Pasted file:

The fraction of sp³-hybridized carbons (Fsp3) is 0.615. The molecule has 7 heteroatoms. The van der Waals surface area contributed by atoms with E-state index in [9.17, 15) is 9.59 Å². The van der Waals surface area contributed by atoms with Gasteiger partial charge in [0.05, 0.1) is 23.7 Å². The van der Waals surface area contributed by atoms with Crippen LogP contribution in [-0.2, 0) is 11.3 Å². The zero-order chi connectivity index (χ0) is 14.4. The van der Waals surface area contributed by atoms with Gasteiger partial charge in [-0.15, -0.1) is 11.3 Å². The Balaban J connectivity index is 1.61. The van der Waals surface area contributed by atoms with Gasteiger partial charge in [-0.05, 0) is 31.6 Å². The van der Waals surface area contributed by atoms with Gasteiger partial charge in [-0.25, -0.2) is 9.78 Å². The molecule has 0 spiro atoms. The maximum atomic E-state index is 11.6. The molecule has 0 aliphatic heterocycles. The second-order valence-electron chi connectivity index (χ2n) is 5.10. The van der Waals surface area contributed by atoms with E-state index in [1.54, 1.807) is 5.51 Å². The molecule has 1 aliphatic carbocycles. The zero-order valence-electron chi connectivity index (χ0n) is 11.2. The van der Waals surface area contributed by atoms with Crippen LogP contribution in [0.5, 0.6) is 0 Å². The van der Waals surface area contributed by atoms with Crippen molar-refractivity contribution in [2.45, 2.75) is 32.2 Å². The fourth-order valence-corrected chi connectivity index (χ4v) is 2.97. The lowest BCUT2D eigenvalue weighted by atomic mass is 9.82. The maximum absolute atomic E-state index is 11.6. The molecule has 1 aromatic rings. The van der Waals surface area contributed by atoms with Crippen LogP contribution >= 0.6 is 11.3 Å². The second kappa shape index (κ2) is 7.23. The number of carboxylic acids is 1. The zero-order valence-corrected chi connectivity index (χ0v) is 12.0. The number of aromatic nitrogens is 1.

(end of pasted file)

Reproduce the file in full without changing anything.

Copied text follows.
The fraction of sp³-hybridized carbons (Fsp3) is 0.615. The molecule has 7 heteroatoms. The van der Waals surface area contributed by atoms with E-state index in [9.17, 15) is 9.59 Å². The van der Waals surface area contributed by atoms with Gasteiger partial charge in [0.05, 0.1) is 23.7 Å². The van der Waals surface area contributed by atoms with Crippen LogP contribution in [-0.2, 0) is 11.3 Å². The zero-order chi connectivity index (χ0) is 14.4. The van der Waals surface area contributed by atoms with Gasteiger partial charge in [-0.15, -0.1) is 11.3 Å². The Balaban J connectivity index is 1.61. The van der Waals surface area contributed by atoms with Gasteiger partial charge in [-0.05, 0) is 31.6 Å². The van der Waals surface area contributed by atoms with Gasteiger partial charge in [-0.25, -0.2) is 9.78 Å². The molecule has 0 spiro atoms. The maximum atomic E-state index is 11.6. The molecule has 0 aliphatic heterocycles. The second-order valence-electron chi connectivity index (χ2n) is 5.10. The van der Waals surface area contributed by atoms with E-state index in [1.54, 1.807) is 5.51 Å². The molecule has 1 aliphatic carbocycles. The zero-order valence-electron chi connectivity index (χ0n) is 11.2. The van der Waals surface area contributed by atoms with Crippen LogP contribution in [0.5, 0.6) is 0 Å². The van der Waals surface area contributed by atoms with Crippen molar-refractivity contribution in [2.45, 2.75) is 32.2 Å². The fourth-order valence-corrected chi connectivity index (χ4v) is 2.97. The lowest BCUT2D eigenvalue weighted by atomic mass is 9.82. The maximum absolute atomic E-state index is 11.6. The molecule has 1 aromatic rings. The van der Waals surface area contributed by atoms with Crippen LogP contribution >= 0.6 is 11.3 Å². The second kappa shape index (κ2) is 7.23. The number of carboxylic acids is 1. The zero-order valence-corrected chi connectivity index (χ0v) is 12.0. The number of aromatic nitrogens is 1.